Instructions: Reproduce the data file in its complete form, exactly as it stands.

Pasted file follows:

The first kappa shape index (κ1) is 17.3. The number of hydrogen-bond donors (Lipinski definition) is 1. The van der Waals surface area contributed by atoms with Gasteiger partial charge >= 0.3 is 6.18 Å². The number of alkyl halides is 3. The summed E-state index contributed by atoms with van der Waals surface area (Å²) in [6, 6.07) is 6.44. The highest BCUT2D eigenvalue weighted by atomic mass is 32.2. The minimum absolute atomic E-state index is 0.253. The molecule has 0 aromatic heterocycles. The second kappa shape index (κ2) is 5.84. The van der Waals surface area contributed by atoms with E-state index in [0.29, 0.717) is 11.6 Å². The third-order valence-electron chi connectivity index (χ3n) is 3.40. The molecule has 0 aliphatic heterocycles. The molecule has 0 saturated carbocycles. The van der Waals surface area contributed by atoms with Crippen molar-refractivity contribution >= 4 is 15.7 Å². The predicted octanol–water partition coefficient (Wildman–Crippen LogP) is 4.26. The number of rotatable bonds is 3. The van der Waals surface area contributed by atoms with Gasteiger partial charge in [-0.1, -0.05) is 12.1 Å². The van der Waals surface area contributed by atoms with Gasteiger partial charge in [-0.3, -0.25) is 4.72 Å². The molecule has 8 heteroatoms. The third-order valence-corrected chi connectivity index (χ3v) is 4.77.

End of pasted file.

The first kappa shape index (κ1) is 17.3. The number of hydrogen-bond donors (Lipinski definition) is 1. The van der Waals surface area contributed by atoms with Gasteiger partial charge >= 0.3 is 6.18 Å². The number of alkyl halides is 3. The summed E-state index contributed by atoms with van der Waals surface area (Å²) in [6, 6.07) is 6.44. The highest BCUT2D eigenvalue weighted by atomic mass is 32.2. The minimum absolute atomic E-state index is 0.253. The molecule has 0 aromatic heterocycles. The second kappa shape index (κ2) is 5.84. The van der Waals surface area contributed by atoms with E-state index in [0.29, 0.717) is 11.6 Å². The third-order valence-electron chi connectivity index (χ3n) is 3.40. The molecule has 0 aliphatic heterocycles. The molecule has 0 saturated carbocycles. The van der Waals surface area contributed by atoms with Crippen molar-refractivity contribution >= 4 is 15.7 Å². The predicted octanol–water partition coefficient (Wildman–Crippen LogP) is 4.26. The number of rotatable bonds is 3. The van der Waals surface area contributed by atoms with Gasteiger partial charge in [-0.1, -0.05) is 12.1 Å². The van der Waals surface area contributed by atoms with Gasteiger partial charge in [-0.3, -0.25) is 4.72 Å². The molecule has 8 heteroatoms. The third-order valence-corrected chi connectivity index (χ3v) is 4.77.